We snuck through the icefall on the other side only narrowly. We encountered an area of crevasses with perfectly clean edges that stretched clear across the glacier. Jumping across ever-widening fissures, we eventually discovered a single fin of ice that miraculously led to rock below. We pitched this section out, front pointing our way down with only a few ice screws. Looking at photos, we still shake our heads at this unlikely feature. The lower Grand Plateau is a wild moonscape of rock and ice that hangs above the Pacific Ocean. From here, we traveled more easily across ice bridges and past boulders teetering like giant mushrooms on the glacier. Reaching the edge of the forest felt like a bigger accomplishment than the summit of Fairweather. We have done enough trips in southeast Alaska to know the bush is nothing to get too excited about, but at least we wouldn’t touch some icy “void.”
We found our share of nasty rainforest bushwhacking, devil’s club and all. Under dense clouds and rain, we took a circuitous route through the Deception Hills. We waded in a creek, downclimbing waterfalls and trying to stay out of the jungle as we pushed for the Alsek River. When we reached the river plain, our knee-deep creek disappeared into the ground. We then pulled our way through brush, following a compass bearing we continued to doubt. The rain poured and tears were shed. We dragged and hurled the skis and, finally, as night was falling, reached the Alsek. We built a raging fire that offered more ceremony than warmth under the pouring rain. The next day, we made it the remaining 18 miles along the river, our feet blistered in ski boots. There are a few seasonally used fish shacks where the Alsek spills into the Pacific. Here, we swapped our skis and ropes for running shoes and packrafts. We came up with countless schemes for making this trip possible. Eventually, we settled on this resupply option largely because we wanted to try out our systems for going light and fast with packrafts for our big Bellingham-Kotzebue trip planned the following year.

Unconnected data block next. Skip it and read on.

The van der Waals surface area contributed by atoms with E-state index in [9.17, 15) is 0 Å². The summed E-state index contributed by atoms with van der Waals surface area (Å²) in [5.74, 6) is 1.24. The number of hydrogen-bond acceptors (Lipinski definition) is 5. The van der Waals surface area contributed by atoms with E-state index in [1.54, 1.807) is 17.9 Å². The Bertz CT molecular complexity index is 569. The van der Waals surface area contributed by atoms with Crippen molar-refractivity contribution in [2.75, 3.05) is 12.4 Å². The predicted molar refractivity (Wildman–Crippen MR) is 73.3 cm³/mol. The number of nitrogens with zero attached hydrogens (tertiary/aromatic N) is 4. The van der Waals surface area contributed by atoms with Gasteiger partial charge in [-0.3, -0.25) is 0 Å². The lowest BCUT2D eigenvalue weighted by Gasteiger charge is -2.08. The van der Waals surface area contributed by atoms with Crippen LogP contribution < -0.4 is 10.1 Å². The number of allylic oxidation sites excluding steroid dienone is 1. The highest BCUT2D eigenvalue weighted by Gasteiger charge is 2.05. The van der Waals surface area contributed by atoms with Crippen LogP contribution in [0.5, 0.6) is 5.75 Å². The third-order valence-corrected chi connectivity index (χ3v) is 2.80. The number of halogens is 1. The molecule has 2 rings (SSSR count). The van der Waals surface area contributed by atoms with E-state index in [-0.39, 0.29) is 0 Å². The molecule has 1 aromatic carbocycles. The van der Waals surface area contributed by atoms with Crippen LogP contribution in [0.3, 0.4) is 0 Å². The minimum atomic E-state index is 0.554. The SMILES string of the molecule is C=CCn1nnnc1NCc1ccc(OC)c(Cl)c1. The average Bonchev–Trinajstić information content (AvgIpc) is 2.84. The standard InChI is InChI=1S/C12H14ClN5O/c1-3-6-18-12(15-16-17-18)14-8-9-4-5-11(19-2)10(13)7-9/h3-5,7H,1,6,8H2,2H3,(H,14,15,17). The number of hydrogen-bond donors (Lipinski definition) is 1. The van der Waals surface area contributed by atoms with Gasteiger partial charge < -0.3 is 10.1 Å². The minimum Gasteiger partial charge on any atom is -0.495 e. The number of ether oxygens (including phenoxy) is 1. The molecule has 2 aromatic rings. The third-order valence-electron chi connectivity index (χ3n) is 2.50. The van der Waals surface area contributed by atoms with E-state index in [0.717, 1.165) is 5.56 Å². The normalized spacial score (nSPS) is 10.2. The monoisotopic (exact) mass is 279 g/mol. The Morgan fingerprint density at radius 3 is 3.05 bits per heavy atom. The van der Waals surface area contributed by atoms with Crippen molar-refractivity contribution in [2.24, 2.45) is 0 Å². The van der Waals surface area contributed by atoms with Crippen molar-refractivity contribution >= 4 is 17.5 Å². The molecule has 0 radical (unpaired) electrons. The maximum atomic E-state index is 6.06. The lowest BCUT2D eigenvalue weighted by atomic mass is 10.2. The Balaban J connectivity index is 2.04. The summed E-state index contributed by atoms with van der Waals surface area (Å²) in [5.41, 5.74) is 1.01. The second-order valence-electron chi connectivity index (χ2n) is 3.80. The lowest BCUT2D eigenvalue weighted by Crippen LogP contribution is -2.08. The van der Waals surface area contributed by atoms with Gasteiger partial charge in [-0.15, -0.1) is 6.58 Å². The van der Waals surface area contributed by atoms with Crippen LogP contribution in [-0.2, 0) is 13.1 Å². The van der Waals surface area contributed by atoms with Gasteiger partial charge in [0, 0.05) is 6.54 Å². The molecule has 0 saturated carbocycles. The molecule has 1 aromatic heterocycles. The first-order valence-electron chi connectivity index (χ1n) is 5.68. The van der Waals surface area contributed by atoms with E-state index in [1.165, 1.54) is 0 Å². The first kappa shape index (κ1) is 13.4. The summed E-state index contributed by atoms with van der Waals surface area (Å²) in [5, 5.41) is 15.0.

We had a great time walking the Lost Coast to Gustavus. Traveling light without all our skiing and climbing gear felt terrific. We saw no people and only two boats far offshore. Unfortunately, around Lituya Bay, the beach sand that gets into everything also found its way into the lens of our camera. All it would do was display an error message. We had no idea that the La Perouse Glacier had surged into the ocean the previous season and found ourselves running in retreat as waves crashed into a jumble of ice at the toe of the glacier. We pushed through the breaking surf in our rafts and watched a row of columns drop into the sea as we paddled by in big swell. The re-entry was not the surf landing we’d planned but, rather, an endo into the sand. A massive bear scared the hell out of us as we hiked up the Dixon River. Finally, after crossing the river toward us, it figured out what we were and took off. Some of the sandy coves around the Astrolabe Peninsula must be among the most beautiful places in the world. Strong headwinds in Dundas Bay made us change our route a bit, heading over, rather than around, Dundas Pt. We had a good, calm period for the 5-mile crossing of Glacier Bay.
This turned out to be one of our favorite trips. It really had it all. The Fairweather Range is incredibly dynamic and alive, from the geology of its peaks and glaciers, to the bears, seals, and whales at its coast.
Check out more photos from this trip here…